We have only three games left of the 2022 NRL season. This week for Your Edge, we’re digging into the deciding factors of both Preliminary Finals.
Backrow Battle In Townsville
Week 2 of the NRL Finals didn’t quite live up to the hype, but the Preliminary Finals should make up for it starting with North Queensland Cowboys v Parramatta Eels on Friday night.
These two have played consistent footy all season and carry intriguing storylines into this one. For the Cowboys, they’ve come from nowhere to be one win away from the NRL Grand Final. Talked about as a potential wooden spoon side before Round 1, Todd Payten has worked his magic to drag them into a prelim. Meanwhile, the Eels finally got over the Week 2 hump. The monkey is off their back and this side featuring a number of players that will go their separate ways over the summer is desperate to end their time together on a high.
Both teams perform well in yardage:
1st – Panthers: 1,736 metres per game
2nd – Eels: 1,716 metres per game
3rd – Cowboys: 1,698 metres per game
4th – Rabbitohs: 1,678 metres per game
The Tom Dearden and Chad Townsend v Dylan Brown and Mitchell Moses head-to-head matchup is one that will go a long way to determining the winner. Dearden and Townsend have struck up an impressive partnership while Brown and Moses are playing the best football of their NRL careers right now.
However, it’s in the backrow that we might see this game won and lost. It’s an area the two teams take a different approach but both first rely on their side winning the yardage game and halves distributing clean ball.
Jason Taumalolo isn’t the metre-eater he once was on his own but he’s still averaging over 150 running metres per game. The difference now, and it doesn’t show in the numbers, is the yardage he generates as a ball player. When he gets deep into the line and attracts multiple defenders, he tips the ball onto a teammate isolated onto a single defender. It has been a key feature of the Cowboys yardage game all year and will be again on Friday night.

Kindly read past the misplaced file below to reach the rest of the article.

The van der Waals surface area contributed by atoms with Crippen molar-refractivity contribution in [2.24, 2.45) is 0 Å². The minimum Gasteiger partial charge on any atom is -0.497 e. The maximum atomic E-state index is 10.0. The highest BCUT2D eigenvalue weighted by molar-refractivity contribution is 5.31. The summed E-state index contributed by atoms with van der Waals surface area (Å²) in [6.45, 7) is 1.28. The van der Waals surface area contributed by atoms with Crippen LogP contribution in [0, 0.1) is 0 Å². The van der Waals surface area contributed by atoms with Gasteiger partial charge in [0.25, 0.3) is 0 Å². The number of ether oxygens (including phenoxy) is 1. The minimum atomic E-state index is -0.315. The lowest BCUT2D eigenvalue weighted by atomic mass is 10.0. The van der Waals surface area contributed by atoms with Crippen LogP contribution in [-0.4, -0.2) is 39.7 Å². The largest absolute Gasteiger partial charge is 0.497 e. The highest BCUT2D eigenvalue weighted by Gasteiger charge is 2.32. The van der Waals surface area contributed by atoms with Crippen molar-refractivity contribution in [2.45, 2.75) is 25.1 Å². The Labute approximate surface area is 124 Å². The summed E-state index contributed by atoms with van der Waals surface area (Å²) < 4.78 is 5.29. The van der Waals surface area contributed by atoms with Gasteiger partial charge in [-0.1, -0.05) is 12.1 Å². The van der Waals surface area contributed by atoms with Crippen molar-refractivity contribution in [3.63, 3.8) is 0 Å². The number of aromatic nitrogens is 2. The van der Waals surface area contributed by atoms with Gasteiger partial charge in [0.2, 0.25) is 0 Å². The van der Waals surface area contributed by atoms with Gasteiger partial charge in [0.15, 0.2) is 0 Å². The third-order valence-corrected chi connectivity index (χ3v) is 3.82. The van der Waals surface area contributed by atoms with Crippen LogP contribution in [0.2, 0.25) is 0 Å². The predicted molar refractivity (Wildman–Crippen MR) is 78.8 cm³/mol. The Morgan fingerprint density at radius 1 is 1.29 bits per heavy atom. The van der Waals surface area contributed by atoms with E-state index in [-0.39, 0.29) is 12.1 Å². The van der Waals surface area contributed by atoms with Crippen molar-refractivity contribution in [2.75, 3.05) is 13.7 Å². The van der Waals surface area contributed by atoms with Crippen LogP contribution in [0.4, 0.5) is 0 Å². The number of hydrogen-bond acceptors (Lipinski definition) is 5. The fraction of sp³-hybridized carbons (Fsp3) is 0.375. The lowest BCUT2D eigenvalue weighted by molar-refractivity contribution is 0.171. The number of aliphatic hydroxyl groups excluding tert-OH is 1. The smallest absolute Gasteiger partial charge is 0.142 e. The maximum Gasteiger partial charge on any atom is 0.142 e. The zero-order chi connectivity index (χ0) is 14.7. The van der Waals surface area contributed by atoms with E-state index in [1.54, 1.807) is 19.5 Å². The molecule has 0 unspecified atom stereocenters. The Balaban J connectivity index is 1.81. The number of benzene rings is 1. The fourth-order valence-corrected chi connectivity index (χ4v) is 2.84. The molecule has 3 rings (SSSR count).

As you can see from the average tackle breaks and offload numbers above, releasing the ball and generating second phase is where the Eels make their mark. They lead the NRL in offloads with 13.4 per game and threw 19 offloads in their 40-4 win over the Raiders last week.
You can tell a lot about an Eels performance when looking at Isaiah Papali’i and Shaun Lane. They are both key figures in the Eels attack. Both have set new career-highs in offloads this season as Brown and Moses look to isolate them onto the opposite half before the big backrowers release an offload through what is often a legs tackle.
Jeremiah Nanai has the potential to negate both Eels backrowers on his day, though. A prolific try scorer (17 tries), engaging line runner (8 line breaks) and capable in yardage (98 metres per game), Nanai has played out an excellent rookie season in the NRL. He’s particularly effective in the air on last tackle and his battle against Lane in the air is one to keep an eye on.
There is a lot to like about this matchup. It’s difficult to pick a winner before kickoff. But when we return next week to preview the NRL Grand Final, there is a good chance we’re talking about the edges on one team being a key feature of their Preliminary Final win.
Winning The Middle